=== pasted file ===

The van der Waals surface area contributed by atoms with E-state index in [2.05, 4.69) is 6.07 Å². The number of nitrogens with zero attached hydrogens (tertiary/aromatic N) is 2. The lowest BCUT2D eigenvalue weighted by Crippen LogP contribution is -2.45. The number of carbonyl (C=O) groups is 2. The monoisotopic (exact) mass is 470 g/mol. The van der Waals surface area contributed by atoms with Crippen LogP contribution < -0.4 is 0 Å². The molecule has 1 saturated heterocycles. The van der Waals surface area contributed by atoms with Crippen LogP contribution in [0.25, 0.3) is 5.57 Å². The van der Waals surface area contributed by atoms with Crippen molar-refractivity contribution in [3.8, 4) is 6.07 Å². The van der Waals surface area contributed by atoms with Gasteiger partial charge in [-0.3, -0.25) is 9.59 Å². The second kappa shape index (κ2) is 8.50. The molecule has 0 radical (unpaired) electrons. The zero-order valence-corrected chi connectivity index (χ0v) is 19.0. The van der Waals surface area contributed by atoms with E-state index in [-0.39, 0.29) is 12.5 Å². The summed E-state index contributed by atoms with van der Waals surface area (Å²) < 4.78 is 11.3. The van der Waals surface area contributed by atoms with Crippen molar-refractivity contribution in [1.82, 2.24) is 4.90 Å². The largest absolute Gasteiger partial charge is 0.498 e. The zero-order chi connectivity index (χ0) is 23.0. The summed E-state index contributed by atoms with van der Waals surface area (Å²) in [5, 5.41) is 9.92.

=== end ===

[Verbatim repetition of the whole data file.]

The van der Waals surface area contributed by atoms with E-state index in [2.05, 4.69) is 6.07 Å². The number of nitrogens with zero attached hydrogens (tertiary/aromatic N) is 2. The lowest BCUT2D eigenvalue weighted by Crippen LogP contribution is -2.45. The number of carbonyl (C=O) groups is 2. The monoisotopic (exact) mass is 470 g/mol. The van der Waals surface area contributed by atoms with Crippen LogP contribution < -0.4 is 0 Å². The molecule has 1 saturated heterocycles. The van der Waals surface area contributed by atoms with Crippen LogP contribution in [0.25, 0.3) is 5.57 Å². The van der Waals surface area contributed by atoms with Crippen molar-refractivity contribution in [3.8, 4) is 6.07 Å². The van der Waals surface area contributed by atoms with Gasteiger partial charge in [-0.3, -0.25) is 9.59 Å². The second kappa shape index (κ2) is 8.50. The molecule has 0 radical (unpaired) electrons. The zero-order valence-corrected chi connectivity index (χ0v) is 19.0. The van der Waals surface area contributed by atoms with E-state index in [-0.39, 0.29) is 12.5 Å². The summed E-state index contributed by atoms with van der Waals surface area (Å²) < 4.78 is 11.3. The van der Waals surface area contributed by atoms with Crippen molar-refractivity contribution in [1.82, 2.24) is 4.90 Å². The largest absolute Gasteiger partial charge is 0.498 e. The zero-order chi connectivity index (χ0) is 23.0. The summed E-state index contributed by atoms with van der Waals surface area (Å²) in [5, 5.41) is 9.92.